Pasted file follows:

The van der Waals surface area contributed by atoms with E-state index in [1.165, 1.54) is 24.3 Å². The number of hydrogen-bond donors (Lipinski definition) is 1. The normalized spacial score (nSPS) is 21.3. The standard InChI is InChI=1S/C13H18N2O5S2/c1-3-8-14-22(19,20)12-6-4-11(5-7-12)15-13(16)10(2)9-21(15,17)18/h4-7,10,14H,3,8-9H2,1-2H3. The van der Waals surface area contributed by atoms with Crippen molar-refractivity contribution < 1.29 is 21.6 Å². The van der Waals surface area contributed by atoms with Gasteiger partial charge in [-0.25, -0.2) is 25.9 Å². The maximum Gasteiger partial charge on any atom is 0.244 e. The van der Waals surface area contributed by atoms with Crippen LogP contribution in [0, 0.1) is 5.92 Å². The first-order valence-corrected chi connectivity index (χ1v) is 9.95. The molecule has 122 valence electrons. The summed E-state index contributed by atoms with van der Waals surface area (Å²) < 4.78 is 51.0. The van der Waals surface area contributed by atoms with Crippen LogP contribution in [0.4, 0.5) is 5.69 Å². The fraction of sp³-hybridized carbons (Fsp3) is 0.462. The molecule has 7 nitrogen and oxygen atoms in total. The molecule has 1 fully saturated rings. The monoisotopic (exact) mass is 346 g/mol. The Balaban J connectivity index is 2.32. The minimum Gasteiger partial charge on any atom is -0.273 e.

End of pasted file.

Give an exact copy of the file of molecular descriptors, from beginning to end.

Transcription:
The van der Waals surface area contributed by atoms with E-state index in [1.165, 1.54) is 24.3 Å². The number of hydrogen-bond donors (Lipinski definition) is 1. The normalized spacial score (nSPS) is 21.3. The standard InChI is InChI=1S/C13H18N2O5S2/c1-3-8-14-22(19,20)12-6-4-11(5-7-12)15-13(16)10(2)9-21(15,17)18/h4-7,10,14H,3,8-9H2,1-2H3. The van der Waals surface area contributed by atoms with Crippen molar-refractivity contribution < 1.29 is 21.6 Å². The van der Waals surface area contributed by atoms with Gasteiger partial charge in [-0.25, -0.2) is 25.9 Å². The maximum Gasteiger partial charge on any atom is 0.244 e. The van der Waals surface area contributed by atoms with Crippen LogP contribution in [0, 0.1) is 5.92 Å². The first-order valence-corrected chi connectivity index (χ1v) is 9.95. The molecule has 122 valence electrons. The summed E-state index contributed by atoms with van der Waals surface area (Å²) < 4.78 is 51.0. The van der Waals surface area contributed by atoms with Crippen LogP contribution in [0.4, 0.5) is 5.69 Å². The fraction of sp³-hybridized carbons (Fsp3) is 0.462. The molecule has 7 nitrogen and oxygen atoms in total. The molecule has 1 fully saturated rings. The monoisotopic (exact) mass is 346 g/mol. The Balaban J connectivity index is 2.32. The minimum Gasteiger partial charge on any atom is -0.273 e.